Fuel to Move!
Registered dietitians are typically known as the “food and
nutrition experts.” Here on the blog, topics usually center around food, nutrients,
weight, eating habits, etc. But did you know that dietitians have a knowledge
about exercise as well? I do want to be clear though, that registered
dietitians are not exercise experts. We are not exercise physiologists,
personal trainers and those of the like. But we do have a general knowledge of
physical activity and understand the importance of implementing physical
activity into a person’s life to not only achieve and maintain a healthy weight
but attain an overall sense of wellbeing.
There are many different types of exercises. Examples
include but are not limited to: aerobic, strength training, low intensity, high
intensity, stretching, interval and circuit training. As a clinician, it’s
important to assess your patient or client’s current views towards exercise,
current exercise habits and his/her attitude towards increasing physical
activity (if deemed appropriate). Promoting increased physical activity should
be in line with the person’s ability and affinity as well as within their
desired schedule. Keep in mind we want to work within our scope of practice so
if a patient/client is wanting a specific exercise regimen, it would be best to
refer them to a local exercise specialist to meet those needs.
One of the best ways we can help our patients/clients as
they embark on an increased physical activity journey is to educate them on how
to properly fuel their body for that exercise. A simple education on pre and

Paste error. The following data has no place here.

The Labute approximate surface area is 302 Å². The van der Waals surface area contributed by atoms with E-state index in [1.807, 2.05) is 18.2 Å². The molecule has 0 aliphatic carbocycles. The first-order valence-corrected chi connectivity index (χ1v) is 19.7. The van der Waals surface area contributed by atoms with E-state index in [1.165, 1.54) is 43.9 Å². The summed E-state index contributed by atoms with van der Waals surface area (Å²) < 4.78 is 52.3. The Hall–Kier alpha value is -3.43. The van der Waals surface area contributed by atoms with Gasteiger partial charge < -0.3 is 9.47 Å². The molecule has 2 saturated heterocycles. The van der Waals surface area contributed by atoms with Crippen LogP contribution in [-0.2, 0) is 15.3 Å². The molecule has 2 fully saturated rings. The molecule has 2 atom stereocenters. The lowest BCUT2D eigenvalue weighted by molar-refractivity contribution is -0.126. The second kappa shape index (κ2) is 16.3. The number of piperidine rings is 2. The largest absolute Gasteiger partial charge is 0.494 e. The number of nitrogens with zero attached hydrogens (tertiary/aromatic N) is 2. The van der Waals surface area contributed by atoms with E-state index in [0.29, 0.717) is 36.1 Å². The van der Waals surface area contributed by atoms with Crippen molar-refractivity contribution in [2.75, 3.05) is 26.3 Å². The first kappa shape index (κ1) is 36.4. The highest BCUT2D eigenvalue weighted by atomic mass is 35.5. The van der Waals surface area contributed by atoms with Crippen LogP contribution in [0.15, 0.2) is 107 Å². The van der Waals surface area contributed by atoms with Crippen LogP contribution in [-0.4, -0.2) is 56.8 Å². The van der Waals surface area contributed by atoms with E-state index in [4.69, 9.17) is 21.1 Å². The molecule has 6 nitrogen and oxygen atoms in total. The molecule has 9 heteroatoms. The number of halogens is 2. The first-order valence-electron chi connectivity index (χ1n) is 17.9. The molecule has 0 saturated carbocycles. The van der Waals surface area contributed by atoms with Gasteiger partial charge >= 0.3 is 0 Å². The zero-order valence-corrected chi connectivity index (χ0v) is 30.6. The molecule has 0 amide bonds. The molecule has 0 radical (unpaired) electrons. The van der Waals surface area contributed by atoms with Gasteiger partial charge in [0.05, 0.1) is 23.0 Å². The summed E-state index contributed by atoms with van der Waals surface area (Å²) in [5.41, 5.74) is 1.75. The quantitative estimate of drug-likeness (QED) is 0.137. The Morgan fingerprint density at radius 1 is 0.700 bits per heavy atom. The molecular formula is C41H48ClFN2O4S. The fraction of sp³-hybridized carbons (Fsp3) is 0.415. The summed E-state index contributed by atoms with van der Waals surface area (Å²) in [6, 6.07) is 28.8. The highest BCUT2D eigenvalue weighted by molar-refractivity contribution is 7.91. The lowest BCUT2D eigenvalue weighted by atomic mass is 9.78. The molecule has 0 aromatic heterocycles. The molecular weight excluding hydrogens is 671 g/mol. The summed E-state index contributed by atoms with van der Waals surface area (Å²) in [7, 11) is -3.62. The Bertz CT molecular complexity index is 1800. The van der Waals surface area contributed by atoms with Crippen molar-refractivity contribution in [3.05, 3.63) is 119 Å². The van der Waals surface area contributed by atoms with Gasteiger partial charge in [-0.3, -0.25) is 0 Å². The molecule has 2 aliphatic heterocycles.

post exercise foods will be immensely helpful to them. Here are a few tips to
communicate to them during this time.
1) Overall, it’s important to utilize the “buddy
system”- that being carbs + protein. Balanced meals and snacks will help keep a
person fueled and satisfied not only through an exercise period but the rest of
the day as well.
2) Pre Exercise: Utilize the “buddy system,” but focus
more on the carbohydrates. Examples of good pre exercise snacks include a banana
with 2 TB peanut butter, ½ cup grapes with one stick of string cheese, or a yogurt
parfait with fresh berries and granola.
3) Post Exercise: Utilize the “buddy system,” but focus
more on the protein. Examples of good post exercise snacks include 1 piece of fruit
with a handful of nuts, whole grain wrap with turkey/cheese/veggies, or 1 piece of
whole wheat toast with 2 scrambled egg whites.
Again, these are just examples and the specific amounts of each
food will be determined by you (the RD) for each patient/client to help meet
their individual estimated needs and health goals. Remember to be specific and incorporate
his/her personal food preferences to ensure compliance and sustainability! Head
on over to the recipe page for an example of a great pre OR post exercise snack!
Posted by Lindsey Davis